Discovering what to eat and where to get it just got a whole lot easier. I spent some time testing a new site called DishTip. DishTip lets users search for specific dishes, flavors, ingredients, cuisines, restaurants… you name it.
Here are my top three observations:
- Getting Specific Dish Recommendations is Very Cool
Normally, when I would use the web to find a place to eat, I would turn to some well known sites that rank restaurants. But, I had to really dig through mounds and mounds of user reviews and try to pick out comments about specific dishes. With DishTip, I love the fact that regardless of my search criteria; the site provides me with specific dish recommendations.
There is a ‘Restaurant View’ tab that will sort results by restaurant, but I personally like viewing the specific dish results.
- Filtering Results Gets You More Personalized Results
I conducted a search for the best seafood dishes in New York City. The results included everything from Lobster rolls and Crab cakes to Porcini flan with dungeness crab. Since I ate at a Japanese restaurant the night before, I knew I wanted something that was not at another Japanese restaurant. With the filters on Dishtip, I could easily filter out dishes that are served at Japanese restaurants. I have not seen any site or search engine that allowed such control.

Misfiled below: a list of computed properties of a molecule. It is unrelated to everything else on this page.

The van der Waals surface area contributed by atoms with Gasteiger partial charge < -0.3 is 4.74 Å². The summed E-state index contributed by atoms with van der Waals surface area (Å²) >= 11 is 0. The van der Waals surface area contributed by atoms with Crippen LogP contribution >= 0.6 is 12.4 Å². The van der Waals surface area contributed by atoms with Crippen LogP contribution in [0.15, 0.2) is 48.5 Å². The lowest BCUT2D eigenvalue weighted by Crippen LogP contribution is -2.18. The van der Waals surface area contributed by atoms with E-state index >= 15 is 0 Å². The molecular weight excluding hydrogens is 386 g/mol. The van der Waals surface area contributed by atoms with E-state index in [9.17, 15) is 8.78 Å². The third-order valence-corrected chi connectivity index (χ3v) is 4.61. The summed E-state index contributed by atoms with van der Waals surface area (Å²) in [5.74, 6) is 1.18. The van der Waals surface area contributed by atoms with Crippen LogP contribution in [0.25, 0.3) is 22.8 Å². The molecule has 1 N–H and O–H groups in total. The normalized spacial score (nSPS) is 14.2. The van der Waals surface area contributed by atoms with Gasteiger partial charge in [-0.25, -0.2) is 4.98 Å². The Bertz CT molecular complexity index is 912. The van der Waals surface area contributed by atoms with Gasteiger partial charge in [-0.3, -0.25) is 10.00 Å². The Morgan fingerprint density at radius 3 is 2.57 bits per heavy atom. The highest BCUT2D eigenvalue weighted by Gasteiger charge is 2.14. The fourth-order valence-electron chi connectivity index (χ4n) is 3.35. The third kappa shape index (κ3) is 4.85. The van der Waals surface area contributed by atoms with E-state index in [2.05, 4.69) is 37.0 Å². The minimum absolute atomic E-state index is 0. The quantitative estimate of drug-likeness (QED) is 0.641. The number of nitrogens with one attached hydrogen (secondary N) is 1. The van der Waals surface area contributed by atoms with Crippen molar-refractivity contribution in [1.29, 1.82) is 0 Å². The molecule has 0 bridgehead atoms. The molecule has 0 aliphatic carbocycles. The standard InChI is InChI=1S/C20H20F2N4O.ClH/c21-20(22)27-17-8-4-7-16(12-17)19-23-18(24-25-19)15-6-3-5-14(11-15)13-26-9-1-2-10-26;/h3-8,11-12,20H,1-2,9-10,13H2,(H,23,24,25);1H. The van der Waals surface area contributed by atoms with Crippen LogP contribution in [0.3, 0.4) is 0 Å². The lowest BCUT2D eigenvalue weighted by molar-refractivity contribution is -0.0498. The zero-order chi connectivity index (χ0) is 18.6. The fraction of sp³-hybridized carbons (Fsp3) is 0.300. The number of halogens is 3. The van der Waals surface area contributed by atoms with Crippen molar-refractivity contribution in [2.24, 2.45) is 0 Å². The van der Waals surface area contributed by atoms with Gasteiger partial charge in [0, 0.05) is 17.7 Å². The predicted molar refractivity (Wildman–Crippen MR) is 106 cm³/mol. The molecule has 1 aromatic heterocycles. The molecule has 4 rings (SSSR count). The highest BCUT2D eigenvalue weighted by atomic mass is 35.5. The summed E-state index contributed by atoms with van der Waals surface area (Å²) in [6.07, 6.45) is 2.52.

- Semantic Technology Has Come a Long Way
Initially, I assumed that the content on DishTip was entered by DishTip users – just like most other sites. But, after reading a little more about the company and the technology, I was amazed that the content on Dishtip is produced using machine intelligence. Dishtip collects data from all over the web, aggregates, analyzes and then displays it in a fashion that gets me the results I am looking for.
Imagine a restaurant review about a Peruvian restaurant in San Francisco. Somewhere within that review, the writer mentions how flavorful the chicken was.
Dishtip’s technology actually dives into the content, finds key words, searches for corresponding images and creates a review on the actual dish – even though the original review was only on the restaurant!
I think DishTip’s approach will pay off. There is so much unstructured content on the web and someone needs to build technology to make all that content useful and relevant. DishTip is a perfect example of how technology can really harness all that content and deliver it in a way that is very user friendly.